slowing down. August 17, 2010Posted by Rev. Dawn in Uncategorized.
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Delivered at First Unitarian Church, Louisville, KY on August 15, 2010
Did you hear the blackbird this morning, singing it’s praises for the morning? Did you notice the dew on the grass? The sunlight streaming down? Did you stop to linger outside – noticing, perhaps, a bee caught in a spider’s web, struggling to escape, or a new ant-hill on the sidewalk in near your home?
Or, like me, did you get up, curse another day of heat and humidity, run from your air conditioned home to an air conditioned vehicle, pay little attention to the scenery that you passed by until you arrived here at church, whereupon you ran from your air conditioned vehicle to the air conditioned church. Perhaps it wasn’t until you saw your beloved friends that you slowed down a bit, relaxed, ready to celebrate life even as you had just rushed right through a small chunk of it?
Either way, you are not alone.
Are you a Yukon Sally? Or a Helicopter Joe? Or perhaps one, with yearnings to be more like the other? Or perhaps you have found a way to strike a healthy balance?
I definitely fall more on the Helicopter Joe side. It seems I am always rushing from one thing to another. This meeting to that appointment, take one kid here, the other there. My spouse and I have a brief meeting at the beginning of each week to figure out who does what, when and where. I’m one of those drivers who hates to wait behind someone turning left off Bardstown Road and will usually zoom by on the right if it is possible. Go, go go.
And most of the time, this is okay for me. I am a type A personality. I like to keep on the move. My children are young – something that won’t last forever – and being busy seems to come with the territory.
But it doesn’t take having young kids to be too busy. Wherever you are in life, our culture calls you to just do it. Just do that. And that. And that. This doctors appointment, that charitable work. Some of it is lots of fun: season tickets to the theater, or the Orchestra, this new exhibit, that recreational sports league. Fun, but still, the shear amount of things to do often keeps us too busy.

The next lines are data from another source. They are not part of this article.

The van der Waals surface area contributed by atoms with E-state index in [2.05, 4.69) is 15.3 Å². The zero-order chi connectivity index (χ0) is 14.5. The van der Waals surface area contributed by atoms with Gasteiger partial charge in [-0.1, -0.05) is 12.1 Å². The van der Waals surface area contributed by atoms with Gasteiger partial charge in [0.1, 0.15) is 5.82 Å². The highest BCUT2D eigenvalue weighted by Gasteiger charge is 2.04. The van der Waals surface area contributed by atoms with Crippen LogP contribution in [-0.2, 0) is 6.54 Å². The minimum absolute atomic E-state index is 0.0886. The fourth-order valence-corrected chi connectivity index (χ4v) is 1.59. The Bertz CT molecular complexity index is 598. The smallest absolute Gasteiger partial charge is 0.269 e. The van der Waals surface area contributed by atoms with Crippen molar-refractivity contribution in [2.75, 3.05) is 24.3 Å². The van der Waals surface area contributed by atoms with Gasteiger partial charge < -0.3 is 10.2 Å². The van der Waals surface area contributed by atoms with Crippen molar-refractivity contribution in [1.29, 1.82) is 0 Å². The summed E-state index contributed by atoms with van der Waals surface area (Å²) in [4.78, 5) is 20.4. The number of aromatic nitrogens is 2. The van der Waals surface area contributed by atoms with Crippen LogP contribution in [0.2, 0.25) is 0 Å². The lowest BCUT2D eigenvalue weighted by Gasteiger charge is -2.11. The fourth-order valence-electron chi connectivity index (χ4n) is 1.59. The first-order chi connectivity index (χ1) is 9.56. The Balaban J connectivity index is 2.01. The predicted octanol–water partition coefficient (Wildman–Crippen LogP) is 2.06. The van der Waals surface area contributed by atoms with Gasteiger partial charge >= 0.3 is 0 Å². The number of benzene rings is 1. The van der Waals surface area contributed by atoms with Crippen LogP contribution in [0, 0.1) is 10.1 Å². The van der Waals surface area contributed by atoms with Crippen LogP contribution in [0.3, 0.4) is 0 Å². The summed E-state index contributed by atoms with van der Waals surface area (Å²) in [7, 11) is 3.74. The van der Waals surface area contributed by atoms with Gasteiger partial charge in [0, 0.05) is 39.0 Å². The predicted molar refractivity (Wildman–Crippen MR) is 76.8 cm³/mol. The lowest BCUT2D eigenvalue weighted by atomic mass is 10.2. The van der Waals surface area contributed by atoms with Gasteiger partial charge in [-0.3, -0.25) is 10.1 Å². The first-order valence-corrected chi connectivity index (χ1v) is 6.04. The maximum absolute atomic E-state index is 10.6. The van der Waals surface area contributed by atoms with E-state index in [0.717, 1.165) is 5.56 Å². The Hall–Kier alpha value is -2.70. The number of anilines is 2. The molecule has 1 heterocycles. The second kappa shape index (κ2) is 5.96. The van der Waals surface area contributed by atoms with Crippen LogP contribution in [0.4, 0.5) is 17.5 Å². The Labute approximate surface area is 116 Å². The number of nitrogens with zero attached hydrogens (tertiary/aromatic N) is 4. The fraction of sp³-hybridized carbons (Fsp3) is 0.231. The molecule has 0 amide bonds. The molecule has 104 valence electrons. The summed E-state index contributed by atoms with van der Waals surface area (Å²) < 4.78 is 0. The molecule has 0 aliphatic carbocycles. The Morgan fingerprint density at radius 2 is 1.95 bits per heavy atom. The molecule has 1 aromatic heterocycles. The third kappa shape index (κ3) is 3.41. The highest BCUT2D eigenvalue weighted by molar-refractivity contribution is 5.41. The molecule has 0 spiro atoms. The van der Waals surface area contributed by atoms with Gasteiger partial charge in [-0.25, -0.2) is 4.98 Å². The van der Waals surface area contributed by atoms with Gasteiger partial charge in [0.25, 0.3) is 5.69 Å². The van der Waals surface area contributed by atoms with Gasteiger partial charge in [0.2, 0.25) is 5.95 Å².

There are times when it gets to be absolutely exhausting. As we zoom from the mountain to the ocean, back again, round and round we go, using up copious amounts of fuel as one day runs into the next, into the next, into the next.
All sorts of time saving devices have arrived in the past 100 years, and yet we have less and less time to ourselves. In part, this is because the list of expectations of how we will spend our time gets bigger and bigger. And though we may act as though there is such a thing, the fact is there is no award for the busiest person or family. Well, no positive one anyway.
And it matters, too, how we handle rushing from one place to another. Most of us collapse at the end of the day, perhaps watch TV or sit on the computer to distract us from all the craziness. We are spent from all the rushing around and need some down time. For some of us, the electronic devices help connect us to loved ones far away, and thus they serve a positive purpose. For many of us, however, they serve to isolate us from our loved ones, as each of us copes with the pressure by withdrawing.